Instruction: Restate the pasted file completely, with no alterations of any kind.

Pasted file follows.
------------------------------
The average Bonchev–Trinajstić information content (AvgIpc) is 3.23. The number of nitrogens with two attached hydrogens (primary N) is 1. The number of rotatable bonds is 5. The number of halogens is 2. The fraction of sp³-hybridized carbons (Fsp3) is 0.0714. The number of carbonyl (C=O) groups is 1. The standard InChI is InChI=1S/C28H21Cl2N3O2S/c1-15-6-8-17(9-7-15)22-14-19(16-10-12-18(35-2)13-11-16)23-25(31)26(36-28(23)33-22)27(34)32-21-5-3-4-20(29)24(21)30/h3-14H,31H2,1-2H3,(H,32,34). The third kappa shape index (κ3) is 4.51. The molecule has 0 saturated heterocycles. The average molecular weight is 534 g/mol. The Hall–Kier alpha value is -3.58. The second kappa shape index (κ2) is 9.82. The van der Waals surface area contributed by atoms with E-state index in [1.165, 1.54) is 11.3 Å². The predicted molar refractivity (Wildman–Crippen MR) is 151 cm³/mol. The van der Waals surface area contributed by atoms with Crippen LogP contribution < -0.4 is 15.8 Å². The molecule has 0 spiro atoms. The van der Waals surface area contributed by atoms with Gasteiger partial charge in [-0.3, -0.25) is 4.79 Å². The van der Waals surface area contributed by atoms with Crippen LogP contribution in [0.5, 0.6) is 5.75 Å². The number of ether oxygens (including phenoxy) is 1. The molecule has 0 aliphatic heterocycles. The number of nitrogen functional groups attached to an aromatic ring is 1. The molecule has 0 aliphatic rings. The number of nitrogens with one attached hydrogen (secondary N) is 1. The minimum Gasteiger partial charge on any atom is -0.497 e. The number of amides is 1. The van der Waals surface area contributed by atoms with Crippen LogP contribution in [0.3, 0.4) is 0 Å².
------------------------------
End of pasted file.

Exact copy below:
The average Bonchev–Trinajstić information content (AvgIpc) is 3.23. The number of nitrogens with two attached hydrogens (primary N) is 1. The number of rotatable bonds is 5. The number of halogens is 2. The fraction of sp³-hybridized carbons (Fsp3) is 0.0714. The number of carbonyl (C=O) groups is 1. The standard InChI is InChI=1S/C28H21Cl2N3O2S/c1-15-6-8-17(9-7-15)22-14-19(16-10-12-18(35-2)13-11-16)23-25(31)26(36-28(23)33-22)27(34)32-21-5-3-4-20(29)24(21)30/h3-14H,31H2,1-2H3,(H,32,34). The third kappa shape index (κ3) is 4.51. The molecule has 0 saturated heterocycles. The average molecular weight is 534 g/mol. The Hall–Kier alpha value is -3.58. The second kappa shape index (κ2) is 9.82. The van der Waals surface area contributed by atoms with E-state index in [1.165, 1.54) is 11.3 Å². The predicted molar refractivity (Wildman–Crippen MR) is 151 cm³/mol. The van der Waals surface area contributed by atoms with Crippen LogP contribution < -0.4 is 15.8 Å². The molecule has 0 spiro atoms. The van der Waals surface area contributed by atoms with Gasteiger partial charge in [-0.3, -0.25) is 4.79 Å². The van der Waals surface area contributed by atoms with Crippen LogP contribution in [0.5, 0.6) is 5.75 Å². The number of ether oxygens (including phenoxy) is 1. The molecule has 0 aliphatic heterocycles. The number of nitrogen functional groups attached to an aromatic ring is 1. The molecule has 0 aliphatic rings. The number of nitrogens with one attached hydrogen (secondary N) is 1. The minimum Gasteiger partial charge on any atom is -0.497 e. The number of amides is 1. The van der Waals surface area contributed by atoms with Crippen LogP contribution in [0.3, 0.4) is 0 Å².